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Elf Children Head Back to School

north-pole_043It is just four months until Christmas Eve! Where does the time go?

It is back to school time for elf families and their children this week. Like many kids around the world the kids that live at the North Pole are heading back to school, too.

What? You didn’t know there were children at the North Pole?

Of course there are children at the North Pole. Elves have families just like anyone else. And Santa, of course, has grandchildren.

What? You didn’t know that Santa is also a grandpa?

How could you not know that? You’ve known about Mrs. Claus for a long, long time. Where there is a wife there are usually children. Of course, Santa and Mrs. Claus are a little older now so their children are grown and have children of their own. So Santa and Mrs. Claus are grandparents.

We actually get letters asking about this all the time. But just because Santa doesn’t talk about it doesn’t mean that Santa doesn’t have a family.

But the big question that always seems to come up when a kid finds out that Santa is a grandpa is “What’s it like having your grandpa be Santa?”

Well, with Santa’s permission and the permission of his parents, I asked Nicholas, one of Santa’s many grandchildren, who is now 11 years old.

“When I was little I used to think Grandpa was everyone’s grandpa,” Nicholas said. “Everywhere I went kids wanted to talk to my grandpa. I didn’t understand that my grandpa was THE Santa Claus until I was a little older. I just thought every grandpa was as popular as my grandpa. But when I went to Mexico as an exchange student I came to understand a little better how other kids see Santa Claus and then I started to understand.”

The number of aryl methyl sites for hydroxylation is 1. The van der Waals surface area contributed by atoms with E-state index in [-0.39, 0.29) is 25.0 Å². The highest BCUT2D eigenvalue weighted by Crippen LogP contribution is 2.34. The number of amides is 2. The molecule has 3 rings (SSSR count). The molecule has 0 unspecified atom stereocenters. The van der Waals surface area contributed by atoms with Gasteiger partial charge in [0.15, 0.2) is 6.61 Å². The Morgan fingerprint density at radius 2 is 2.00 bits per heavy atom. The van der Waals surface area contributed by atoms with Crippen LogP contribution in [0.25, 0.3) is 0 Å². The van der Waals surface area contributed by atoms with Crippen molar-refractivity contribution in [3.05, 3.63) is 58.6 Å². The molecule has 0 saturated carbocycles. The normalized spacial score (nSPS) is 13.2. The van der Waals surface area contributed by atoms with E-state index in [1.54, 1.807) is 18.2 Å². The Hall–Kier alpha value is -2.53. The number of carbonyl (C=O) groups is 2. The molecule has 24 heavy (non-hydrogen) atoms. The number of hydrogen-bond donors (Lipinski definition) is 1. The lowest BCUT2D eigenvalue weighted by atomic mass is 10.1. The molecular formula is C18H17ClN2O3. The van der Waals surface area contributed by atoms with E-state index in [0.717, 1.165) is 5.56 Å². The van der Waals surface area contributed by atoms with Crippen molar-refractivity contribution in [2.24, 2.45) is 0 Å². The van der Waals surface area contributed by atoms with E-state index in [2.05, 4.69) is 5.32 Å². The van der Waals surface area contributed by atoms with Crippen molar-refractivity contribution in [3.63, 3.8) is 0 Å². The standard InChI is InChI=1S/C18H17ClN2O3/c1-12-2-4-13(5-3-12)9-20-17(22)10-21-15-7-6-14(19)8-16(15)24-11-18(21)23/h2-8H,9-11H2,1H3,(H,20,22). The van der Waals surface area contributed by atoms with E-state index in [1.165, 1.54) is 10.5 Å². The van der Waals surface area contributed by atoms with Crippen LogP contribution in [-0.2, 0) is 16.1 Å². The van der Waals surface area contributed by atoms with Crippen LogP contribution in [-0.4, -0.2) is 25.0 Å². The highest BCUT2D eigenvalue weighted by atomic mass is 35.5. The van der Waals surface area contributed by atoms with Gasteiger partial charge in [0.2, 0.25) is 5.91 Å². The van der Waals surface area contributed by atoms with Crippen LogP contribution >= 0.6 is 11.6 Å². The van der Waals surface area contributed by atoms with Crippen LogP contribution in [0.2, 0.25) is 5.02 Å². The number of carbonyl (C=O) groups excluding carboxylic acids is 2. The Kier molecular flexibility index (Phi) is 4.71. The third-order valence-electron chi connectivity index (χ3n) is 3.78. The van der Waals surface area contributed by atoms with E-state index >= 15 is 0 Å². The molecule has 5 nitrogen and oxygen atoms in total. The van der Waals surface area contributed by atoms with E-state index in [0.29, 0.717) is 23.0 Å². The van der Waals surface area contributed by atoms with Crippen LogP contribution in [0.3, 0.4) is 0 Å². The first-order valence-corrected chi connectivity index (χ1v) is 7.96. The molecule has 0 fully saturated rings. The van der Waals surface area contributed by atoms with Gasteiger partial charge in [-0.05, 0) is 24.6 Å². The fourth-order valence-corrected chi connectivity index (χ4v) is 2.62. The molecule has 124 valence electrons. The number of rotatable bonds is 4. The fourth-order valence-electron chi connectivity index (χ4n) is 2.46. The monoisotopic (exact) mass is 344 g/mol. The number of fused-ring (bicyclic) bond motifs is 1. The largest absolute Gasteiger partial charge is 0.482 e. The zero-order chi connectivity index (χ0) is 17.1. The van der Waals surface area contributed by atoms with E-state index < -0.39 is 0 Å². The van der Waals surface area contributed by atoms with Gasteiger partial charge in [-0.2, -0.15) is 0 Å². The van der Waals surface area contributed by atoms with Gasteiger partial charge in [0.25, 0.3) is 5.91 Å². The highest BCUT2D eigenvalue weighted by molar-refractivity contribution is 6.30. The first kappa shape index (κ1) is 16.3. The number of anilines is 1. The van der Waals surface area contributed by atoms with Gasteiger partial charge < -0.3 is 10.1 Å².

Nicholas has a hard time thinking of his grandpa as Santa. To Nicholas, he’s just grandpa.

“Santa is special for me like he is for every kid,” Nicholas said. “But for as much as I love Santa I love my grandpa more.”

Now, before you ask, let me tell you: Nicholas does not live at the North Pole. His father is a road construction supervisor who works in California. Occasionally Nicholas and his family will travel to the North Pole for Claus family gatherings. Nicholas has seen the Workshop, has ridden in Santa’s sleigh and has talked to the reindeer who work for Santa. But he says it is no big deal.

“I get asked all the time by kids who know that grandpa is Santa what it is like at the North Pole,” Nicholas said. “Some people think it is a place where candy grows on trees and Christmas music plays non-stop and that’s just silly kind of movie stuff. The North Pole is just as real as anywhere else. There is snow but not all the time. The sun comes up and goes down, more in the summer and less in the winter. Elves are people. Reindeer are animals. The workshop has a lot of tools. About the only thing that is really magical about it to me is Grandma’s cookies. Those are the best in the world.”

Nicholas never went to school at the North Pole. However, my kids do. And it is like school anywhere else. They study spelling and math and science. Mrs. Claus frequently volunteers at our local schools here at the North Pole, helping young elf kids to learn to read. Santa even occasionally finds time to help fund raise for the local volleyball team.

For those of us who work for Santa and who are working to get ready for Santa the day our kids go back to school triggers a burst of energy in our efforts. Christmas is getting closer! And like many of you we count down the days to Christmas, too.

— Elf Ernest